When Lord Howard de Walden bred a pair of top-class brothers in Kris and Diesis, his solution was to stand the older brother in England, where Kris became champion sire, with the younger brother plying his trade in Kentucky, where Diesis sired the magnificent total of nearly 50 Graded/Group winners.
Noble Mission is qualified to make a similar impact in his new home, especially when other grandsons of Sadler’s Wells have already enjoyed considerable success in North America. Kitten’s Joy has been champion sire, champion turf sire and champion sire of two-year-olds, while Medaglia d’Oro is becoming a regular fixture among the top ten stallions, with G1 winners on all surfaces. He has Horse of the Year Rachel Alexandra among his 11 G1 winners.
The record of Galileo’s eldest stallion sons also provides plenty of cause for optimism. They have already been responsible for winners of the 2,000 Guineas, the Oaks and the Irish Derby, as well as winners of such important G1 juvenile races as the Dewhurst Stakes (2), Phoenix Stakes, National Stakes and the Criterium International.
The career of Teofilo, who commands a fee of €50,000, could provide a few pointers to the lines which should work well with Noble Mission. He has sired a G1 winner from a daughter of Giant’s Causeway and this links to Galileo’s increasingly impressive record with daughters of Storm Cat. This collaboration has yielded the G1 winners Gleneagles, Marvellous and Misty For Me, as well as the American G2 and G3 winner Global View. Daughters of Storm Cat, Giant’s Causeway and Hennessy are also among the mares covered by Frankel in his first two seasons.
Although Galileo is out of a grand-daughter of Mr Prospector, by Miswaki, he has several high-class performers with Mr Prospector on their dam’s side. Mr Prospector sired the second dams of his high-class daughters Misty For Me and Tapestry, and of the very promising John F. Kennedy. Galileo also sired the Derby winner Ruler of the World from a Kingmambo mare, this mare being inbred 3 x 3 to Raise A Native. Breeders have been keen to send Kingmambo mares to Frankel, perhaps because their pedigrees also contain Sadler’s Wells’ close relative Nureyev. Noble Mission could be an option for daughters of Lemon Drop Kid, as another grandson of Sadler’s Wells has a G1 winner out of one. Galileo also sired the Breeders’ Cup Turf winner Red Rocks from a daughter of Machiavellian. Mares by Machiavellian’s son Street Cry are another likeable option.
Frankel’s first two books also include daughters of Machiavellian, Smart Strike, Woodman, Seeking The Gold and Distant View, so breeders have every confidence that he will suit grand-daughters of Mr Prospector. Other grandsons of Sadler’s Wells have G1 winners out of daughters of Seeking The Gold, Gone West and Fusaichi Pegasus. Mr Prospector’s great-grand-daughters should also suit, especially those from the speedy Gone West branch. Frankel’s visitors include top-class daughters of Mr Greeley and Zamindar. Mares by Speightstown, with their Storm Cat blood, should be especially interesting with Noble Mission, as well as mares by Elusive Quality and Grand Slam (which have done so well with Kitten’s Joy).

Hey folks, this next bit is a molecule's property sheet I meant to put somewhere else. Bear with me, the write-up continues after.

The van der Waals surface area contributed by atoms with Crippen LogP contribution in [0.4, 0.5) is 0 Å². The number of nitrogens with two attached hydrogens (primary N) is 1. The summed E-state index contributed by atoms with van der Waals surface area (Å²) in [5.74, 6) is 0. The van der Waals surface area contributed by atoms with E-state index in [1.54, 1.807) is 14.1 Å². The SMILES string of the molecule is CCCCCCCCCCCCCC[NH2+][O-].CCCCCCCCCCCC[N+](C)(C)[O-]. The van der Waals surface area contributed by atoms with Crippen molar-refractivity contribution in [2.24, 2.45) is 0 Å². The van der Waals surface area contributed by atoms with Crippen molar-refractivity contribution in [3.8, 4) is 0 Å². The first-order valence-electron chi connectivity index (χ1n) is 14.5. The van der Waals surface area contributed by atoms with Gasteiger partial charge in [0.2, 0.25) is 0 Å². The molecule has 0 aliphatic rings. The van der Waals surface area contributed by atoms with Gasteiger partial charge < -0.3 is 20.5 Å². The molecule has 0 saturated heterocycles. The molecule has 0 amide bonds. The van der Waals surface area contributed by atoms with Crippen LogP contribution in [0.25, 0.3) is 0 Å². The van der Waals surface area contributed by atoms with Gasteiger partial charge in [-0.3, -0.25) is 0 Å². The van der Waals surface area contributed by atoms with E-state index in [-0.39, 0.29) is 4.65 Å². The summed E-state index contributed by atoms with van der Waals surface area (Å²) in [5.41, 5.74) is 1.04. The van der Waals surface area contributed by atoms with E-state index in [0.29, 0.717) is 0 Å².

Breeders have also been keen to try Frankel with mares from the Fappiano line, sending him several Empire Maker mares, plus others by Unbridled and Unbridled’s Song. It will be a surprise if the Forty Niner branch doesn’t help bring out the best in Noble Mission. Medaglia d’Oro sired Rachel Alexandra from a grand-daughter and a G2 winner from a mare by Distorted Humor. As Distorted Humor has proved an excellent match for the Sadler’s Wells line, his daughters must take high rank among the possible visitors to Noble Mission.
Galileo sired the G1 winner Galikova from a mare by Blushing Groom, while Arazi and Rahy both appear among the sires of the second dams of Galileo’s important winners. Although Noble Mission has a second dam by another of Blushing Groom’s sons, Rainbow Quest, there is amply scope for sending him mares with more Blushing Groom blood.
Galileo has enjoyed widespread success with the Roberto line. He has been brilliantly successful with daughters of Silver Hawk, with his 11 foals featuring Nathaniel (King George and Eclipse S.), Great Heavens (Irish Oaks) and Seville (second in Irish Derby). Galileo also has Group winners from daughters of Dynaformer, Kris S. Lear Fan and Red Ransom. Frankel’s first two books include daughters of all four of these sons of Roberto. Noble Mission would also be very interesting with daughters of More Than Ready, a member of another branch of the Hail To Reason line. Noble Mission’s Danehill blood should combine well with More Than Ready.
Frankel has already been mated to a G1-winning daughter of Pulpit and to a sister to Tapit, as well as to a G1-winning daughter of Malibu Moon. Noble Mission will therefore be an interesting match for the many A.P. Indy line mares owned by Lane’s End clients. Medaglia d’Oro sired the Kentucky Oaks winner Plum Pretty from an A.P. Indy mare.
European breeders haven’t been afraid to inbreed to Sadler’s Wells via Frankel, so the door is open for Noble Mission to be used on daughters of Medaglia d’Oro and Kitten’s Joy, as these create only 3 x 4 to the 14-time champion sire. Adding a second line of Danzig could be another invaluable route to bringing out the best in Noble Mission. For example Distorted Humor mares would create 4 x 4 to Danzig, the basis of so much of Galileo’s success, while War Front and Exchange Rate produce 4 x 3.
Lastly, don’t forget mares by Diesis. Galileo enjoyed classic success with one and his son Teofilo has three stakes winners with Diesis dams.